How Do You Identify Process Improvement Opportunities
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A process improvement opportunity (or chance to improve things) can arise from many sources, but it is not necessary for there to be an incident or complaint involved to make something worthwhile.
Processes that feel slow or cumbersome are often good targets for optimization because you can usually reduce the time it takes to complete them through simple changes.
There are several different types of opportunities available in any area of your organization, so how do you identify which ones exist? Here are some tips to help you get started.
This article will discuss five common ways to recognize potential process improvements and what qualities each type of opportunity typically has. By being aware of these characteristics, you’ll know what to look for when trying to find opportunities to optimize.
You’ll also learn about some easy tools and techniques you can use to assess the quality of your organization’s current processes. This can help you determine if there are any weaknesses you should address with your department leadership or external consultants.
Lastly, we'll talk about some strategies for implementing changes after identifying valuable processes and opportunities.
Watch how other companies are running their processes
A great way to identify potential process improvement opportunities is by looking at what others have done well, and then doing it better. By studying how other organizations run their functions, you can learn some valuable insights that can be applied to your workplace or area of responsibility.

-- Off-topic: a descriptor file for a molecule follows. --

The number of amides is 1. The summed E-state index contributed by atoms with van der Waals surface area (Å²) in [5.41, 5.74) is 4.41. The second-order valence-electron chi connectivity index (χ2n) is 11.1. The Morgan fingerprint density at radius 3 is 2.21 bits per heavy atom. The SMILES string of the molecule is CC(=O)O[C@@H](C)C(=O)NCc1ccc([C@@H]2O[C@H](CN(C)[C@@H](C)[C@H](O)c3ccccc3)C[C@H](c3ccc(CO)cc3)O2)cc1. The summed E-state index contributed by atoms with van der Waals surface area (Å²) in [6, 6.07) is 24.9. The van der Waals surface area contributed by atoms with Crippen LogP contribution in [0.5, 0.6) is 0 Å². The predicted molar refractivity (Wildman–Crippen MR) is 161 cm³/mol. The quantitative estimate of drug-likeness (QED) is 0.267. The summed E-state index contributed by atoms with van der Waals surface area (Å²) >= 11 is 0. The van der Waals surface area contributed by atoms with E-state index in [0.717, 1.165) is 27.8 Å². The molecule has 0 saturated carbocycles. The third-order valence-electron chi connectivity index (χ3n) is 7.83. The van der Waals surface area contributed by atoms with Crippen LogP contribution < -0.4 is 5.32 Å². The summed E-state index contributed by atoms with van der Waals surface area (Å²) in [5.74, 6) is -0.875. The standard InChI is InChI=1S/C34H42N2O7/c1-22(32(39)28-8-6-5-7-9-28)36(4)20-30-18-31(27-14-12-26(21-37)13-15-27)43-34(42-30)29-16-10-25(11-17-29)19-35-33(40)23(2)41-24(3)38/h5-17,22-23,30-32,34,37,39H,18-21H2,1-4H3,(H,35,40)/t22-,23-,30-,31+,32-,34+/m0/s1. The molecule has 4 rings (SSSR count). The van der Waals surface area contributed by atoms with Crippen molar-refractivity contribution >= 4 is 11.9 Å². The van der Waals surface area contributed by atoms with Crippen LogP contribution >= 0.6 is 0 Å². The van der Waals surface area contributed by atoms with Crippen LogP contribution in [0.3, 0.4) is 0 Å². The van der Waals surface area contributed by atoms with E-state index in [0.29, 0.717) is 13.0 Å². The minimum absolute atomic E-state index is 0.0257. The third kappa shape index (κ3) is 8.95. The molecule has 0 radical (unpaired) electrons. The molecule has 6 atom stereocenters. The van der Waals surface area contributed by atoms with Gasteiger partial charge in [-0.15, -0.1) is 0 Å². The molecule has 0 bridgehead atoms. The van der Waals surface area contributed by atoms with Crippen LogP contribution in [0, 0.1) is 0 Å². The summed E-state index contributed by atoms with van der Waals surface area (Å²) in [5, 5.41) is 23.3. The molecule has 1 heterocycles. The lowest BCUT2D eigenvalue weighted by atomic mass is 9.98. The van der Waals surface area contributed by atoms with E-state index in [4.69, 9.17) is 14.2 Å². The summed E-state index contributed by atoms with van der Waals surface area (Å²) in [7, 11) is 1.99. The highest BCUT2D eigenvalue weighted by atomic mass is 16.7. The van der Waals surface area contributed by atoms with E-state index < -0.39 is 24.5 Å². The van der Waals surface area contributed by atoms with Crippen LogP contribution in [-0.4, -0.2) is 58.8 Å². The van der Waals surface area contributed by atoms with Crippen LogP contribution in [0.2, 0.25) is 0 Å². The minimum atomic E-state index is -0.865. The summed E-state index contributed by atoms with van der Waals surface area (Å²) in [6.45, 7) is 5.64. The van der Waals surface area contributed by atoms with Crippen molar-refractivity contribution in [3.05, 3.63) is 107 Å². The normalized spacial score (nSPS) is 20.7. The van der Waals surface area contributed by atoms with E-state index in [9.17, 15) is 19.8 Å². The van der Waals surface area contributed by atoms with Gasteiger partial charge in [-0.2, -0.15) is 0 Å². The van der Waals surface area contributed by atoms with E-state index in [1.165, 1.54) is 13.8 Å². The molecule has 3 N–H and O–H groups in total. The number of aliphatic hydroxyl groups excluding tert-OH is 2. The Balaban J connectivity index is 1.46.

This also means going beyond just watching TV or listening to music; instead, watch YouTube videos or listen to an audiobook to get solid information.
By diving into the work of successful businesses, you will find there are always ways to improve things we do every day. These improvements may seem small, but they make a big difference!
There are many different types of process improvement opportunities, so don’t feel like you need to only look in the areas where your organization has been before. Take a close look at how other departments handle their jobs and see if something could be adapted for use here.
Create a process map
A process improvement opportunity is any change that improves an existing process or creates a new one. The difference between making changes to processes and improving ones already have done so is just whether your changing what goes into the mix or doing it better.
Making changes for no reason is not process improvement. Redesigning something that has worked well before is not process improvement. Changing things because you want something different is not process improvement.
Process improvements are always looking to save time, reduce waste, enhance quality and increase efficiency. All of these apply to finding process improvement opportunities as an individual contributor or in leadership.